I for one would love to see a coverage map displaying the world and which parts of the world, countries and cities are and are not within the geo-database and the volume of users for each location.

Steve Jobs is sitting in his den feet up video conferencing with James Cameron and gloating how the iPad has knocked Avatar’s page rank down.

I haven’t seen the movie, the trailer was sufficient for me; with a 4 year old and a pregnant wife entering her 8th month I have to be a little choosy about which movies I take the time to see. As for the iPad, the last piece of Apple technology I used was an iMac (except for QuickTime and QuickTime VR) and whilst I think Apple have a neat gadget in the iPad I’m going to be staying with Windows based technology.

In terms of cutting edge tech or something that is breaking paradigms and perhaps redefining how we interact with our technology Avatar slaps the iPad down with ease.

I know, you’re shocked. the iPad that touch sensitive, Kindle Terminator that has shown us that convergence can be a good thing versus a movie about blue aliens? Can anyone say Smurfs?

Forget the story for a moment, Avatar is potentially a world-shaking tech event for the 3D experience. The last time I saw a 3D movie was in 1983 called Treasure of the Four Crowns. A 3D, poor mans version of an Indiana Jones movie. It was definitely B if not C grade and I loved it.


Now we are seeing other movie producers jumping on the bandwagon to show their movies in 3D too. Apparently Steven Spielberg and Peter Jackson will be filming Tintin in 3D.

So, what next? If 3D movies are going to become mainstream in the cinema can we expect 3D TV?  TV is an interesting concept but are we talking News, Reality, maybe Action/ Thriller shows e.g. 24-3D or Lost 3D that might get a little overwhelming.

Forgetting about 3D TV what about our Personal Computing experience? 3D Browsing, multimedia and YouTube but a real potential winner.. Gaming; imagine EA’s Command and Conquer, Age of Empires and others in glorious 3D.

For the web 3D could be an enriching experience in e-commerce creating virtual malls etc. and whilst on the subject how could 3D affect virtual worlds like Second Life? Then of course one of the early tech fields to adopt 3D had been photogrammetry / GIS.

Of course, lest we forget: mobile tech.. this probably deserves a blog piece all to itself what with Augmented Reality.

The real questions may well be: –

  • How much added value or richer experience will all of these become in 3D?
  • Will 3D provide a more immersive interaction in our daily personal computing life?
  • How is this going to impact hardware such as GPU’s, screens and mobile battery life?

One thing is for sure, finding out is definitely going to be fun.

Technorati Tags: ,,3D Browsing,,,,,,

A shorty .. thanks to Martin for his comment in part 1 about a mistake I made in explaining this.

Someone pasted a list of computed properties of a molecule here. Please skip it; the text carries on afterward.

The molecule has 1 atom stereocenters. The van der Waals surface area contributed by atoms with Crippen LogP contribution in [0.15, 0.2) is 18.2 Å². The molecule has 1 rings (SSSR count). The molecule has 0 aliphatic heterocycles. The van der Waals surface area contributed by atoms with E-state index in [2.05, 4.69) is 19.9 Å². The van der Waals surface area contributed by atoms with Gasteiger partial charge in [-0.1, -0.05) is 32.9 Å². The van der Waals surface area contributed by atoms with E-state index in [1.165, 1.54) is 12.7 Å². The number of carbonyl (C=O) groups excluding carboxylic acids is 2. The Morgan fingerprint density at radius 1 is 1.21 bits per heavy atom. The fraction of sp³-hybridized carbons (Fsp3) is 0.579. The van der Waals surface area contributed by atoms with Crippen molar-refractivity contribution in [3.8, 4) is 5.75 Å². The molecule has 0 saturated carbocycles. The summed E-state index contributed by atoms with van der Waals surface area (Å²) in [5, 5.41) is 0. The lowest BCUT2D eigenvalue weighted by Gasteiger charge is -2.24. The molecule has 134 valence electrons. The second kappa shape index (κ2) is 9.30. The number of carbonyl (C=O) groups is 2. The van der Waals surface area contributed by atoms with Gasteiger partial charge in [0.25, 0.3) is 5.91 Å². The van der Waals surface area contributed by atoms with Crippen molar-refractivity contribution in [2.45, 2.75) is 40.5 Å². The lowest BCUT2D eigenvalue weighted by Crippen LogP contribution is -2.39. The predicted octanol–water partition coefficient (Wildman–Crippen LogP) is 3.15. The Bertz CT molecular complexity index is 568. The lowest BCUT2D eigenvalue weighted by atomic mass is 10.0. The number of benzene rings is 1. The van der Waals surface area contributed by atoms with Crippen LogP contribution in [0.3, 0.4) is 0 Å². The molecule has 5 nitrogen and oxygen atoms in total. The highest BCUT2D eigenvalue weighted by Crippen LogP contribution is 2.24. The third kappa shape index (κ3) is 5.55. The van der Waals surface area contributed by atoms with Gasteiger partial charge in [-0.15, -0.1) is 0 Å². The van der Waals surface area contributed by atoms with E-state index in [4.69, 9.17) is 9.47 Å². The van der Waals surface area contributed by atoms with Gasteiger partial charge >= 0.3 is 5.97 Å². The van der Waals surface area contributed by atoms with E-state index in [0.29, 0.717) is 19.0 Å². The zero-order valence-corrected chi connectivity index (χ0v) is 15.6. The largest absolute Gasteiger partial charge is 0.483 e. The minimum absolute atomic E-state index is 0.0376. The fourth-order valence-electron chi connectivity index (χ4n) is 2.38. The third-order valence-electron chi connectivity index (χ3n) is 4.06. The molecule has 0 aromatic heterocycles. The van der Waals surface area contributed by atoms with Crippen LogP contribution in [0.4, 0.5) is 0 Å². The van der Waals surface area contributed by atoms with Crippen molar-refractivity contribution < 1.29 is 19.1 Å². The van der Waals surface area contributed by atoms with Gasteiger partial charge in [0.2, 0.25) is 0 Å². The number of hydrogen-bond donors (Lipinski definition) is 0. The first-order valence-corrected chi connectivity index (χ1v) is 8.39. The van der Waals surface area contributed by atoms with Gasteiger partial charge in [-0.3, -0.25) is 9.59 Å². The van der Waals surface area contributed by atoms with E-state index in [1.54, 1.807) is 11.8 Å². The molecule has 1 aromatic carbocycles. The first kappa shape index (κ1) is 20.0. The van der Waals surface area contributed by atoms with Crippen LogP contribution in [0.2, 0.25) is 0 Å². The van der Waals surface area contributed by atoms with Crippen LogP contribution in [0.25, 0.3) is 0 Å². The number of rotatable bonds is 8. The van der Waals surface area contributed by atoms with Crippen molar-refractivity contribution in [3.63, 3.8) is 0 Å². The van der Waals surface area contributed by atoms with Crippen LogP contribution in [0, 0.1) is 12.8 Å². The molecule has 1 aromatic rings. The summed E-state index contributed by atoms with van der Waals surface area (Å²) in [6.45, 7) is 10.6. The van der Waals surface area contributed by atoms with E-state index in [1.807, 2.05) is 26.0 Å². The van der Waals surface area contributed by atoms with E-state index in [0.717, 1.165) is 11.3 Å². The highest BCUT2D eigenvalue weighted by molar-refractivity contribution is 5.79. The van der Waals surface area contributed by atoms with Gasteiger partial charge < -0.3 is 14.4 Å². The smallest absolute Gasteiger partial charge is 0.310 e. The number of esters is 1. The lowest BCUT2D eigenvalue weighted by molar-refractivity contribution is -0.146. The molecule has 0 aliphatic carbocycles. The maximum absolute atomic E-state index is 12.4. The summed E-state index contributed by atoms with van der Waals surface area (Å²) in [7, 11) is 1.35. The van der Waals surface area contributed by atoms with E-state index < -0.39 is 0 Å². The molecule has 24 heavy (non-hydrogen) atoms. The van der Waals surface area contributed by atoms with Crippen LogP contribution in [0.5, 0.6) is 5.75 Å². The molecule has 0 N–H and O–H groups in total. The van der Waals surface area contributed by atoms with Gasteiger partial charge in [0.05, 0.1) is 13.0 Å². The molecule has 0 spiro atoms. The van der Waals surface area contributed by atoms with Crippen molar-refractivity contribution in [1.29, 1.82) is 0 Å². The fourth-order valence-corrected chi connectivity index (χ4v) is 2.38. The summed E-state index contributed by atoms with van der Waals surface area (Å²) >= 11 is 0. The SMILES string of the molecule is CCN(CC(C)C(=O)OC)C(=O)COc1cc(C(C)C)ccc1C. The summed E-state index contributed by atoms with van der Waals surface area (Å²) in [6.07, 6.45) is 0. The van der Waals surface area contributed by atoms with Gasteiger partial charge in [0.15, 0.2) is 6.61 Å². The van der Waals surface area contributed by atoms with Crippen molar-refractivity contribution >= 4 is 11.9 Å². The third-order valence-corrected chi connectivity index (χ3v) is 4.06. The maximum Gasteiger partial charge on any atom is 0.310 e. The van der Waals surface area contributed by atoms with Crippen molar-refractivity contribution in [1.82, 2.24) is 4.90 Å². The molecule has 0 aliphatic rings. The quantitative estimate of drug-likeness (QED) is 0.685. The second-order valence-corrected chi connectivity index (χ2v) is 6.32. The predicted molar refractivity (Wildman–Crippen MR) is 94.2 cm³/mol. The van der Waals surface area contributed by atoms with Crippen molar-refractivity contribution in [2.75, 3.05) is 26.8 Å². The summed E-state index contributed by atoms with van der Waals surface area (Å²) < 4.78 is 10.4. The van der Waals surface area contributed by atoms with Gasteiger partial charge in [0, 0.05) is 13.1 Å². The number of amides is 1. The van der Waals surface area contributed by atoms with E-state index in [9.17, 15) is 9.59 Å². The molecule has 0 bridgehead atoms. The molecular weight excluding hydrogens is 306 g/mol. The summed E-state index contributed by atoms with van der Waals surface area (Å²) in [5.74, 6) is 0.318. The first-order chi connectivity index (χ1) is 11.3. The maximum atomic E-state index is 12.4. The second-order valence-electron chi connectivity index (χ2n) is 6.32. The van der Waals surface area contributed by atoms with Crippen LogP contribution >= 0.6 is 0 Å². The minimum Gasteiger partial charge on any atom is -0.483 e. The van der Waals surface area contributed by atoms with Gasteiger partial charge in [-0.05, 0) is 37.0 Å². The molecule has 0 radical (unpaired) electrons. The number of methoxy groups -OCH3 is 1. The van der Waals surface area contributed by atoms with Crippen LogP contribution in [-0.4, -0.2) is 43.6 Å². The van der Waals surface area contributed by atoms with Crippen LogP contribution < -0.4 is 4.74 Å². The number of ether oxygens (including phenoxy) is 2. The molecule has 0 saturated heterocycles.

All true Martin and thanks!

Moving rapidly on … we have established a relative location to the fixed position of several cellular antenas. This information changes as you move from the coverage of one cell antenna to another.

In the words of Q, Pay attention 007. If all this is true, then imagine visualizing the locations of all the cellular phones in a given region on a screen, where each cellular phone is a dot on the screen.

As the data updates in real time what if any patterns will begin to stand out and what other geo-data can we extrapolate from this imagery: –

  • If we see linear streams of dots travelling at proportional speeds to each other but faster than clusters or isolated dots in random or fixed positions then this probably represents cellular phones on cars travelling on roads. We have just extrapolated roads.
  • As this data updates we can estimate traffic speeds on these roads based on changes in position and subsequent traffic jams. We have just extrapolated basic traffic details.

That is just for starters. I am sure that you are already thinking of more extrapolations.

More to follow … as and when it occurs.

Can I tell you a secret? Okay not such a secret but lean in .. I used to be a geographer. No stop! I don’t know the capitols of every city. I studied all about cartography (making maps), GIS (Geographical Information Systems), GPS (don’t get me started on GPS) and in addition Computer Science with some Psychology thrown in just to keep me sane I guess.

Now then, let me ask you another question. Did you know that the cellular phone in your pocket is yelling “yoo-hoo! I’m right here” to your network provider right this instant?

Your cellular phone is continually seeking the best reception from the nearest and strongest signals it can receive from at least two if not more cell antennas or towers.

Slightly oversimplified but basically now you know. Cellular phones are radios; they can transmit and receive in full duplex and most radio signals rely on line-of-sight to enable this process.

So what does this mean to you? It means that your cellular phone has a measure of knowledge of where it and thus you are. The network antennas are fixed positions i.e. the cellular provider and anyone with a map, GPS etc. has its coordinates/ location.

You however with your cellular phone have the unmitigated cheek to keep moving. This tends to make things complicated as you and every other cellular phone moves in 3 dimensions.

Really though the theory and practice of locating a phone is based on triangulation: –
  • To establish the distance from your phone to one cell antenna imagine using the simple formula time x speed = distance i.e. if it takes 2 seconds to ping an antenna with a signal travelling at 1km/ second then the distance from the antenna is 2km.